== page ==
The nutty Michigan coverage isn't so much about Harbaugh as it is a signal to the Big Ten that Fox wants to party.
Sorry we slipped a day. Technical issues. About 40 minutes.
LET'S DO THIS
Reiterating the fact that Michigan's draw is just fine, thank you, with a very manageable path to the Sweet 16, where things get hard, probably, but Duke isn't hugely better than the other threes and it's not like the Elite Eight matchup in any other region was looking like it was going to be BYU.
Talking Wofford, Texas, Arizona State, and Duke. Then we get into the Tournament Of The Massively Overhyped Four Seeds along the way to talking about the rest of the Big Ten's draw and how they might do.
CHALK CHALK CHALK
In a more national segment Ace and I throw our hands up at the idea of picking huge-massive upsets since the committee threw most of the dangerous-seeming teams in 8/9 games and gave the twos seemingly easy paths to the Sweet 16. North Carolina, UConn, and Iowa State are generally offered up as horses we back (YES ALL OF THOSE ARE IN THE SAME SUB REGIONAL AHHH). Ace suggests Ohio State as a possible sleeper, drawing this response: "whoah whoah whoah whoah whoah."
"Across 110th Street."
"The Final Countdown," Europe
The usual links:
The manager of my pool uses Excel, is bad at Excel.
Here's our brackets.
No questions; show us your bracket, and explain your upsets and weird guys. This time and this time only you may pick against the Kenpom gods.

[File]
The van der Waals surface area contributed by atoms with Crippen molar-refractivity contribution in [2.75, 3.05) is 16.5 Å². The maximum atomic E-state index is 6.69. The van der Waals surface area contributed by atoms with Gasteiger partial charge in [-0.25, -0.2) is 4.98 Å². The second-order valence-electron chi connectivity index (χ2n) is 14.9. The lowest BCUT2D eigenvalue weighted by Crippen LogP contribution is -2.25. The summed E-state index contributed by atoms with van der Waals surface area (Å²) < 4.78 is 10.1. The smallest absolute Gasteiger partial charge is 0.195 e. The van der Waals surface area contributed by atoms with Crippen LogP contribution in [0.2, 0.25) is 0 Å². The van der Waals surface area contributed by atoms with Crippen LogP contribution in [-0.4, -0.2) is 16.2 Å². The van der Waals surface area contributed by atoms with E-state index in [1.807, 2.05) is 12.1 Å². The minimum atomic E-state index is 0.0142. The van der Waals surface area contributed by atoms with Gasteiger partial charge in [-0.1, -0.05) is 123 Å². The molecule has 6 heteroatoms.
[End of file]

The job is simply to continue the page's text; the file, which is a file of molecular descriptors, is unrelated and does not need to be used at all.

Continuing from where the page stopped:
Brian: I'm having a terrible time picking any upsets other than Michigan State only comprising three-fourths of the Final Four. I'm pretty sure the fourth slot will go to Indiana.
|MSU's Gary Harris is one of the most dangerous offensive weapons in the tournament. [Fuller]|
Wait, what? They're in the--
They're *not* in the NIT. Well, they'll probably do well in the...
I see. Well then.
In that case, Indiana will probably be replaced by a mewling baby that the three Michigan States will dismember and consume as they celebrate about 30% as hard as they did when they beat Michigan.
But in the event we have a tournament based on data from outside the last week... uh... isn't Cincinnati a really bad matchup for State? Lost in the healthy hoopla is a totally healthy MSU team kicked off their rampage by losing to Illinois and Ohio State, two hard-nosed defensive teams with wonky offenses. Cincinnati is a hard-nosed defensive team with a wonky offense, one that plays no one shorter than 6'4" in their starting lineup and has a guy who can get buckets against anyone.
You know how the world is falling all over itself about Louisville? Well, Cinci won at Louisville and dropped their return game by a single point. Calling my shot: it's more likely MSU goes out in the second round than makes the final four.
Elsewhere, New Mexico is a dangerous second-round opponent for Embiid-less Kansas, Wisconsin is going out in round two to Oregon, Baylor will cruise to the Sweet 16, and Michigan plays Tennessee in the Sweet 16.
[After the jump we argue over really good offensive/mediocre defensive teams]
Thank you, Dustin Johnston, for lobbing this softball over the heart of the plate. It's remarkable, not to mention hilarious and captivating, that Jon Horford coexists peacefully on a team with these two hooligans:
Note John Beilein's futile effort to wave Andrew Dakich and Mitch McGary back to the bench. You cannot stop their enthusiasm. You can only hope to contain-- no, that seems impossible, too.